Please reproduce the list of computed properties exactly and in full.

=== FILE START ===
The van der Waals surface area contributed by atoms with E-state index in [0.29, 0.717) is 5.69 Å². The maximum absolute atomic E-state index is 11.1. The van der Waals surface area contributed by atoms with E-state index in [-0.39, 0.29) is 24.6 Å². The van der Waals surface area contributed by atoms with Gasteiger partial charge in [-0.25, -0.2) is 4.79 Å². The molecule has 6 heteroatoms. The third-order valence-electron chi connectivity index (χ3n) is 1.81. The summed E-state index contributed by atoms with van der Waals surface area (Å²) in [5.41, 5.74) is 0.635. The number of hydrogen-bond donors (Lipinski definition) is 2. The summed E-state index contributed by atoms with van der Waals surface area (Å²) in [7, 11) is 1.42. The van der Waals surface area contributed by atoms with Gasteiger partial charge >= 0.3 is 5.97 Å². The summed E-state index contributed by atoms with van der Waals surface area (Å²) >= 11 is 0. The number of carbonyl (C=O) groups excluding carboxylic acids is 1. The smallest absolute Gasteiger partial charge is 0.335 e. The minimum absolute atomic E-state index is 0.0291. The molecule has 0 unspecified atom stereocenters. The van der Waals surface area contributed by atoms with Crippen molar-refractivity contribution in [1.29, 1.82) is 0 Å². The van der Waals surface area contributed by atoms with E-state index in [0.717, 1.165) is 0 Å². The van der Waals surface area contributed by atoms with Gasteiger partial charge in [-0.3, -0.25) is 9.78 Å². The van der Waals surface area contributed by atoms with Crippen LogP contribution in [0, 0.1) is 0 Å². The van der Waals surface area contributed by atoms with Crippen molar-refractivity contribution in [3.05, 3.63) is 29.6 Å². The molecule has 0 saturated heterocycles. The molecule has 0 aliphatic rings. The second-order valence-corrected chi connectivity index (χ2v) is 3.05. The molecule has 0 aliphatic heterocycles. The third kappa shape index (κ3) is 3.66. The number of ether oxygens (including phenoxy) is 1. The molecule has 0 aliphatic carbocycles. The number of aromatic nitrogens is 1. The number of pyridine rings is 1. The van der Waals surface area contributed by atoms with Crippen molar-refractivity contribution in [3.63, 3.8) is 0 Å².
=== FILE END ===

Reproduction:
The van der Waals surface area contributed by atoms with E-state index in [0.29, 0.717) is 5.69 Å². The maximum absolute atomic E-state index is 11.1. The van der Waals surface area contributed by atoms with E-state index in [-0.39, 0.29) is 24.6 Å². The van der Waals surface area contributed by atoms with Gasteiger partial charge in [-0.25, -0.2) is 4.79 Å². The molecule has 6 heteroatoms. The third-order valence-electron chi connectivity index (χ3n) is 1.81. The summed E-state index contributed by atoms with van der Waals surface area (Å²) in [5.41, 5.74) is 0.635. The number of hydrogen-bond donors (Lipinski definition) is 2. The summed E-state index contributed by atoms with van der Waals surface area (Å²) in [7, 11) is 1.42. The van der Waals surface area contributed by atoms with Gasteiger partial charge >= 0.3 is 5.97 Å². The summed E-state index contributed by atoms with van der Waals surface area (Å²) >= 11 is 0. The number of carbonyl (C=O) groups excluding carboxylic acids is 1. The smallest absolute Gasteiger partial charge is 0.335 e. The minimum absolute atomic E-state index is 0.0291. The molecule has 0 unspecified atom stereocenters. The van der Waals surface area contributed by atoms with Crippen molar-refractivity contribution in [1.29, 1.82) is 0 Å². The van der Waals surface area contributed by atoms with E-state index in [0.717, 1.165) is 0 Å². The van der Waals surface area contributed by atoms with Gasteiger partial charge in [-0.3, -0.25) is 9.78 Å². The van der Waals surface area contributed by atoms with Crippen LogP contribution in [0, 0.1) is 0 Å². The van der Waals surface area contributed by atoms with Crippen molar-refractivity contribution in [3.05, 3.63) is 29.6 Å². The molecule has 0 saturated heterocycles. The molecule has 0 aliphatic rings. The second-order valence-corrected chi connectivity index (χ2v) is 3.05. The molecule has 0 aliphatic heterocycles. The third kappa shape index (κ3) is 3.66. The number of ether oxygens (including phenoxy) is 1. The molecule has 0 aliphatic carbocycles. The number of aromatic nitrogens is 1. The number of pyridine rings is 1. The van der Waals surface area contributed by atoms with Crippen molar-refractivity contribution in [3.63, 3.8) is 0 Å².